From prodigy to master
Midori made her professional debut at 11. Twenty years later, she says she has finally faced down the legacy of that little girl.
Midori's fingers race firmly up and down the neck of her violin; her slight frame whipsaws with every phrase. Her face shines with sweat, but she is calm and intently focused. The violinist dispatches the devilishly detailed Barber violin concerto with a fierce flourish and then takes a tiny bow.Skip to next paragraph
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There is no applause. The vast Dorothy Chandler Pavilion is empty. This is, after all, a rehearsal. That fact, however, doesn't alter the intensity with which Midori plays.
As she says later in her dressing room, there is always something new to hear or learn in a piece of music, paying patrons or not. Applause aside, her playing evoked quite a response, as the stunned looks on the faces of rows of Los Angeles Philharmonic veterans testify. "She ranks with the greatest of all time," says first violinist Tamara Chernyak, as she leaves the rehearsal stage.
"Very few can play like that," says the Russian musician. "She plays every note like a diamond and at twice the speed."
Observing Midori through the various phases of her two-week Los Angeles residency offers a nicely rounded picture of the artist the former wunderkind has become.
When she was 11 years old, violin great Isaac Stern dubbed her the greatest child prodigy he'd ever seen. Legendary violin teacher Dorothy DeLay trotted her out for journalists as a musical phenomenon. New York Philharmonic conductor Zubin Mehta introduced her to the world at the orchestra's 1982 New Year's Eve concert when she was a preteen wearing Mary Janes. A new international star was born.
But as she enters her 20th anniversary tour, Midori has finally, and with great mental effort, faced down the legacy of that little girl and become in her words, her own person.
"Now," she says with a look of conviction, "I do what I want to do, rather than what people tell me to do, which for many years was to play and remain silent."
She is, she adds, with a slight smile and firm nod of her head, "not quiet anymore."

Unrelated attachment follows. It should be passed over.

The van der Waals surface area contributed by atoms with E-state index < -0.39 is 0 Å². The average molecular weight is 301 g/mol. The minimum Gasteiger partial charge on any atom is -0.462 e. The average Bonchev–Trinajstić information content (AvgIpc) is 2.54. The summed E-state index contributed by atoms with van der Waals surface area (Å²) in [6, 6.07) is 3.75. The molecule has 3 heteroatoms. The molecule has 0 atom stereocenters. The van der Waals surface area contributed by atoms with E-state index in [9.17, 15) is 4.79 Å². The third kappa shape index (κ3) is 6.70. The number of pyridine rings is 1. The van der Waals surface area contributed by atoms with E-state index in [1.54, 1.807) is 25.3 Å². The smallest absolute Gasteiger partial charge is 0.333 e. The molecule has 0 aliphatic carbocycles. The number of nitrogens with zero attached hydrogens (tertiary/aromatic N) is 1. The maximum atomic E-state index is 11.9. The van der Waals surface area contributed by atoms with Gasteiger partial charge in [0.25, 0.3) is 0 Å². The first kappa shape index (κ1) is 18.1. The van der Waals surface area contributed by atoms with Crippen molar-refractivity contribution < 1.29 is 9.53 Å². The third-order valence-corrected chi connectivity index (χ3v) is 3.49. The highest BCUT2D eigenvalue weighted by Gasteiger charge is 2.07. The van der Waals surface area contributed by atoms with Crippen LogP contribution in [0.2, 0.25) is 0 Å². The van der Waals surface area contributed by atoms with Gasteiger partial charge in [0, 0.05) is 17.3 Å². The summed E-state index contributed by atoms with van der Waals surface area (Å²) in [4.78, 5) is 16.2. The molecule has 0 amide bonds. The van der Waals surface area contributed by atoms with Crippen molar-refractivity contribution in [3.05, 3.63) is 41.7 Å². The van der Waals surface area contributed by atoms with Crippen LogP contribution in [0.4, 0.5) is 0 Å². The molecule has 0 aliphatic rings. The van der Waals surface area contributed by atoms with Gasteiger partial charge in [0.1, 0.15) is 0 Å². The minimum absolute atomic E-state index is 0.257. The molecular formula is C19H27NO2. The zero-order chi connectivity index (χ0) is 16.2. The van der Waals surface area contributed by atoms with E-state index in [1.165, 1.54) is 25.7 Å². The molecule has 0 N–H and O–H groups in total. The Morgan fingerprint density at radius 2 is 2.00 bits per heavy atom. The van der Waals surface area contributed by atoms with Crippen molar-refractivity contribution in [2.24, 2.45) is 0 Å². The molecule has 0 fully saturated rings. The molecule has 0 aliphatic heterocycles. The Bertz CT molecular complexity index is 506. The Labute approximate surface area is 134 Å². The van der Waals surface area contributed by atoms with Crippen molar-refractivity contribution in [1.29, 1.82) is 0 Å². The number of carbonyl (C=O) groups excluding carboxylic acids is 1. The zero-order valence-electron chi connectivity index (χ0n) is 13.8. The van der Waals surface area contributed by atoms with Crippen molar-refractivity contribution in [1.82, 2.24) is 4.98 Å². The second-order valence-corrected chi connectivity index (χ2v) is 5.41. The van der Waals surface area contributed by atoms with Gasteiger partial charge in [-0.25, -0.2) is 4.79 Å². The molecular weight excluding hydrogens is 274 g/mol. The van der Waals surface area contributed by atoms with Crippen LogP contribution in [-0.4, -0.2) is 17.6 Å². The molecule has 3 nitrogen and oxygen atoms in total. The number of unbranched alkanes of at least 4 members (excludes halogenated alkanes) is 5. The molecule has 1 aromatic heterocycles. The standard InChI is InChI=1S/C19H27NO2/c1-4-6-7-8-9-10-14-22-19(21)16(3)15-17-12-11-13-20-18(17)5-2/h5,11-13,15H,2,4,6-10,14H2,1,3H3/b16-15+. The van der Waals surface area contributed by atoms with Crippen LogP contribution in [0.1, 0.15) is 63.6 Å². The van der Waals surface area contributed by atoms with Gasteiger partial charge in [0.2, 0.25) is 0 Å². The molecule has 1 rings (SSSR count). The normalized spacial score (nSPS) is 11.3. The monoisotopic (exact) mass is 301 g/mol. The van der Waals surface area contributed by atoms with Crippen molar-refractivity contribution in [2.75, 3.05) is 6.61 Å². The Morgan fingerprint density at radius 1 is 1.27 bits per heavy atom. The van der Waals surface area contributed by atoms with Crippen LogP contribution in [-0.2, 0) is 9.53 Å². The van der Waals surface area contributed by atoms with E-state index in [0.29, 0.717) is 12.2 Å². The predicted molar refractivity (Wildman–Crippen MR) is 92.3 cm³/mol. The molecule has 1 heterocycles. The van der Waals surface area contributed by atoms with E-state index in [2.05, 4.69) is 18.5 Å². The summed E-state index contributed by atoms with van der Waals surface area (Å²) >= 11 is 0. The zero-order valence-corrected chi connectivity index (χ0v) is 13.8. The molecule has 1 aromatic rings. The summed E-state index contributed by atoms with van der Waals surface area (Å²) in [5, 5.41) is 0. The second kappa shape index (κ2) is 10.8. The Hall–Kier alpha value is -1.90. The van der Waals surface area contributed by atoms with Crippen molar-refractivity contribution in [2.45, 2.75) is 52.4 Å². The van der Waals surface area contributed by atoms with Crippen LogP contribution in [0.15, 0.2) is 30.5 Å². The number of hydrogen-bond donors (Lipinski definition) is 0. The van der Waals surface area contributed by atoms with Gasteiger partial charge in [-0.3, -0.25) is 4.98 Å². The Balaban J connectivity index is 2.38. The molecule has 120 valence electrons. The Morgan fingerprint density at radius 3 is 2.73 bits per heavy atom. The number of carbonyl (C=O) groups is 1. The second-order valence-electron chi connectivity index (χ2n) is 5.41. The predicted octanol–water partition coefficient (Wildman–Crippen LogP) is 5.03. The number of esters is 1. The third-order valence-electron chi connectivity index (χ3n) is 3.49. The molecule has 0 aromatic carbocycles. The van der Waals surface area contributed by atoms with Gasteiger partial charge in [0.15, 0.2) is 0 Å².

The L.A. residency is a good example of the new Midori in action. Originally set up as a two-week stay with two performances and visits to local schools, it blossomed into a series of master classes; community partnerships; joint performances with local, young musicians; and inspirational talks with local educators. "She helped expand our vision of what was possible," says Los Angeles Philharmonic managing director, Deborah Borda.
Her foundation is another demonstration of her foresight. The 10-year-old organization, Midori & Friends, began by offering concerts for the schools but it has matured into a well-oiled educational organization that brings teachers and curriculum into New York City public schools, reaching some 100,000 children annually. "My passion lies in the direction of children and education," says Midori.
This vision was partially born out of her early experiences of going to schools as a guest artist. "You just get dropped in at 11 a.m. for a 45-minute performance," says Midori's manager, Byron Gustafson. "You walk onstage, maybe something magical happens, and you leave, with no follow-up," he says. "Midori became very worried that this was not a healthy approach," either for local institutions or for the use of her time.
Midori's own childhood has played perhaps the most profound role in shaping her conviction that music should help people have a more fully rounded life.
In many ways, she says, she has spent her adult life pushing to create the normalcy she missed as an international child star. Her image as a prodigy was carefully cultivated by those around her. "They would tell me things like, 'You have to say you like classical music, you never listen to anything else.' "
When Midori decided to pursue an undergraduate degree in psychology, she says her family and friends discouraged her. "They said, 'You're a big star, why do you need to do that?' "